Late Fall Evergreens look like Charlie Brown’s?

Those aren’t pinecones! Time to remove bagworms is now

Even though Christmas is right around the corner (less than two months), I have been hearing from homeowners that some of their evergreens are looking more like the sad one in the Charlie Brown Holiday Special. You know that one … every time they move it, the few needles left are falling off.

And it is true for some evergreens from different families, and it is OK — sometimes. And depending on the type of evergreen you have; it can be a regular fall phenomenon or something more serious. The first thing to remember is that evergreens are “regular” trees. Evergreens look totally different, but still are perennial woody plants with leaves; just that those leaves are needles.

The first issue to address is which evergreen is which. When people tell me their evergreens are dying, and I ask what kind, the answer is sometimes “Christmas tree.” Other times, people are surprised that evergreen isn’t just the generic name for all trees that have needles that, when healthy, stay, well, ever green.

To try to get people to understand the significance of this difference, I always say that a pine is as different from a spruce, as a goldfish is different from a golden retriever. The reason it is important to identify which evergreen you have is that each species has different habits and, more importantly, problems specific to its kind.

For example, if you have pine trees … The pines of Northern Illinois are all long-needled evergreens. And their needles are grouped into bunches, technically called vesicles. There are the soft, extra-long needled Eastern White Pine. I call them “eyelash trees,” as those long supple needles look like those long false eyelash extensions, and their needles are truly as soft as eyelashes.

A fall habit of these Eastern White Pine every few years scares the compost out of some homeowners. It is a natural occurrence called seasonal needle drop. Yes, even evergreens drop some of their older leaves (needles), and this is supposed to happen. But this year is one of those years when the needles decided to drop in unison. Worried homeowners tell me their evergreen “died overnight,” but after some further questions, it is clear it is this seasonal drop.

Seasonal needle drop in white pine appears as the interior needles turn a butter yellow and then brown, and fall. Sometimes these needles will have spots or blotches, but that is due to age (heck, I have a lot of spots I didn’t start out with, either). And remember to check if this is interior needles only. If it is at the new growing tip, there might be some pathology/disease problem.

Under the heading of, “Mother Nature knows best,” as those needles drop below the tree, leave them (or would that be leaf-them?). Evergreen needles will help to acidify our super-sweet (alkaline) soil, and that is exactly what they need.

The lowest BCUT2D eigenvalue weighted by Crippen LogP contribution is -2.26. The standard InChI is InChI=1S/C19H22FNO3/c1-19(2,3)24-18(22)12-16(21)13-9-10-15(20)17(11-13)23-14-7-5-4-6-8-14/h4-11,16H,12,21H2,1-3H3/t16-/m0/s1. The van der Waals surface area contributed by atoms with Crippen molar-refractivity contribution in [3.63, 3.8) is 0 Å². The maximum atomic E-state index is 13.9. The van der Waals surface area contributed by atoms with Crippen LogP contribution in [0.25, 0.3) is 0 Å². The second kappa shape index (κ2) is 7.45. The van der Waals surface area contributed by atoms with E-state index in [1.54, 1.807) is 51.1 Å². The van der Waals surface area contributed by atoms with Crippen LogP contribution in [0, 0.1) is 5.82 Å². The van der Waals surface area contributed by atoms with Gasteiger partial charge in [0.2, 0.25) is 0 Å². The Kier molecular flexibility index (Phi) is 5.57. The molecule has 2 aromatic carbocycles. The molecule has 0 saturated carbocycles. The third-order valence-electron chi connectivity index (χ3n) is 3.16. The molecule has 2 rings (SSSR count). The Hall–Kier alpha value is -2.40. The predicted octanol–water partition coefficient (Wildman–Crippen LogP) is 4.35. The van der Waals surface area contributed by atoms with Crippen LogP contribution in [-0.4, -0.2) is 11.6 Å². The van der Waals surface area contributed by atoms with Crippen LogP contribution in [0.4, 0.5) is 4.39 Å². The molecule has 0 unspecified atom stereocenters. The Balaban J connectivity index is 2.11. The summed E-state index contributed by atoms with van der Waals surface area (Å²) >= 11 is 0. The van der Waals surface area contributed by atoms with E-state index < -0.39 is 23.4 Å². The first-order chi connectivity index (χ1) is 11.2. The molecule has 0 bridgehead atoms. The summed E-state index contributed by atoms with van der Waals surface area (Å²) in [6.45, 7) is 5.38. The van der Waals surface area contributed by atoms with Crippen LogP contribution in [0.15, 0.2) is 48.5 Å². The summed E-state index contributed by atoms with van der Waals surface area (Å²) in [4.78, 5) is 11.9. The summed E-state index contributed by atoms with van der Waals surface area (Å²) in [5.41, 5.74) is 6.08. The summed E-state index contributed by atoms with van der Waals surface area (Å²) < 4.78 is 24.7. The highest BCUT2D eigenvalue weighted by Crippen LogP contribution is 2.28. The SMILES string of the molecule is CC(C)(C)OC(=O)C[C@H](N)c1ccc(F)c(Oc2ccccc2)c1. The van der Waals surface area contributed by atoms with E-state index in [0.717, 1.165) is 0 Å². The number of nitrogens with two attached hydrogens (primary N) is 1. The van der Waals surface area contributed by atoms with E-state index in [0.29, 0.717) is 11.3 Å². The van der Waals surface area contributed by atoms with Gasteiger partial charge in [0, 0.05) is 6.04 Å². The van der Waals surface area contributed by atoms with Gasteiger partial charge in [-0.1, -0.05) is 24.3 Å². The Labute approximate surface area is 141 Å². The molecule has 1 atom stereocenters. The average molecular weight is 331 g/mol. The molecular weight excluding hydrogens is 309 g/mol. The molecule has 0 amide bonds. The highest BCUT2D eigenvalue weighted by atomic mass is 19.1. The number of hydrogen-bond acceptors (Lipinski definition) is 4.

Arbor vitae (literally, “tree of life”), the evergreen that has a needle that is less needle and more a fillagree lace shape. These usually flame tipped vertical evergreens also give their owners a fright, just about Halloween time ironically, when all of their internal needles, again, in unison, turn brown, hang on for a bit, then drop.

On the other hand, there are some not-so-innocuous browning of needles on various evergreens. These are more “ornaments” that need your attention … immediately. People will ask me what it means when they have a “pinecone” on every branch of their evergreen.

Those aren’t pinecones! Look closer. Are they long brown ovate-shaped? These are bagworms. They have been hanging there for a while but remain green and are barely detectable. These evergreen insect pests are not species-specific. You can find them on many evergreens (and some deciduous trees), particularly those trees with shorter needles/leaves.

There is a non-descript moth that you will never probably see. The females of this species, work at clipping off needles and crocheting them tightly together to make a nursery for her offspring and in this same bag, her coffin. She will lay her eggs and then die in there.

But her offspring, come next late-June, will, come out of the bag on a single thread (web) just like a Green Beret repelling down a building and literally fly without wings (called ballooning) as that single thread disconnects from the bag and blows the new bagworm to an adjacent tree to begin the cycle again.

And no, there isn’t a spray to “fix” this. These bags at this point are so tightly woven that the only way a can of pesticide would kill them is if you took the bags off the tree first and used the can of spray like a rolling pin. No, any killer treatment is relegated to that late-June time, and it is an organic control. But that is only effective when the new larvae are out.

Recently, a homeowner sent me the photo in this article and was shocked how bad the bagworm problem became before they noticed it. I instructed them to pick off all the bags, which as you can see is a herculean task at this point. But it is necessary to hand-pick the bags and tie them up in a plastic bag and dispose of them in the trash.

And as always, if you are not sure about evergreens or any plant issue, reach out to me [email protected] or call the University of Illinois Will County Extension office 815 727 9296, and we will help.

 

Normal Seasonal Needle Drop on (left) Arbor vitae (right) Eastern White Pine. This is a natural occurrence. Nothing is wrong. No treatment necessary.

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